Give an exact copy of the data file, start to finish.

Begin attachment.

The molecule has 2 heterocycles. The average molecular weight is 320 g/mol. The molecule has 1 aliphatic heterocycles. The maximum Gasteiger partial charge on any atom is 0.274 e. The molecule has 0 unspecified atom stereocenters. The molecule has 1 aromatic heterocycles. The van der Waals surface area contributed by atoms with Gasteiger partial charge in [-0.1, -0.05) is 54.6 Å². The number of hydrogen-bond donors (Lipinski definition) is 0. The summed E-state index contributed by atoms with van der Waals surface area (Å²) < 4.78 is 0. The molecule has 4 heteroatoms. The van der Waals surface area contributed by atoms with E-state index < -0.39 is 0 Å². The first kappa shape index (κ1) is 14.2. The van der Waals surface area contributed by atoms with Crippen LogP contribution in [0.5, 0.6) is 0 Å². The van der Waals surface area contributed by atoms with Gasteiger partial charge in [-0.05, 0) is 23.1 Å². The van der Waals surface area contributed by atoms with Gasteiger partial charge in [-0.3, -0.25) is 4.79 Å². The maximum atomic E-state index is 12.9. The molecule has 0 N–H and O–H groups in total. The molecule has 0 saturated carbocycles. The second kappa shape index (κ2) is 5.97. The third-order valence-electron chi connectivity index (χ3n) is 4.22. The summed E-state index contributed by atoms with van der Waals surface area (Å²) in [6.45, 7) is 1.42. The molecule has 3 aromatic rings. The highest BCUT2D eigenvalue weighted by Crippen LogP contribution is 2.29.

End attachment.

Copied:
The molecule has 2 heterocycles. The average molecular weight is 320 g/mol. The molecule has 1 aliphatic heterocycles. The maximum Gasteiger partial charge on any atom is 0.274 e. The molecule has 0 unspecified atom stereocenters. The molecule has 1 aromatic heterocycles. The van der Waals surface area contributed by atoms with Gasteiger partial charge in [-0.1, -0.05) is 54.6 Å². The number of hydrogen-bond donors (Lipinski definition) is 0. The summed E-state index contributed by atoms with van der Waals surface area (Å²) < 4.78 is 0. The molecule has 4 heteroatoms. The van der Waals surface area contributed by atoms with E-state index < -0.39 is 0 Å². The first kappa shape index (κ1) is 14.2. The van der Waals surface area contributed by atoms with Crippen LogP contribution in [0.5, 0.6) is 0 Å². The van der Waals surface area contributed by atoms with Gasteiger partial charge in [-0.05, 0) is 23.1 Å². The van der Waals surface area contributed by atoms with Gasteiger partial charge in [-0.3, -0.25) is 4.79 Å². The maximum atomic E-state index is 12.9. The molecule has 0 N–H and O–H groups in total. The molecule has 0 saturated carbocycles. The second kappa shape index (κ2) is 5.97. The third-order valence-electron chi connectivity index (χ3n) is 4.22. The summed E-state index contributed by atoms with van der Waals surface area (Å²) in [6.45, 7) is 1.42. The molecule has 3 aromatic rings. The highest BCUT2D eigenvalue weighted by Crippen LogP contribution is 2.29.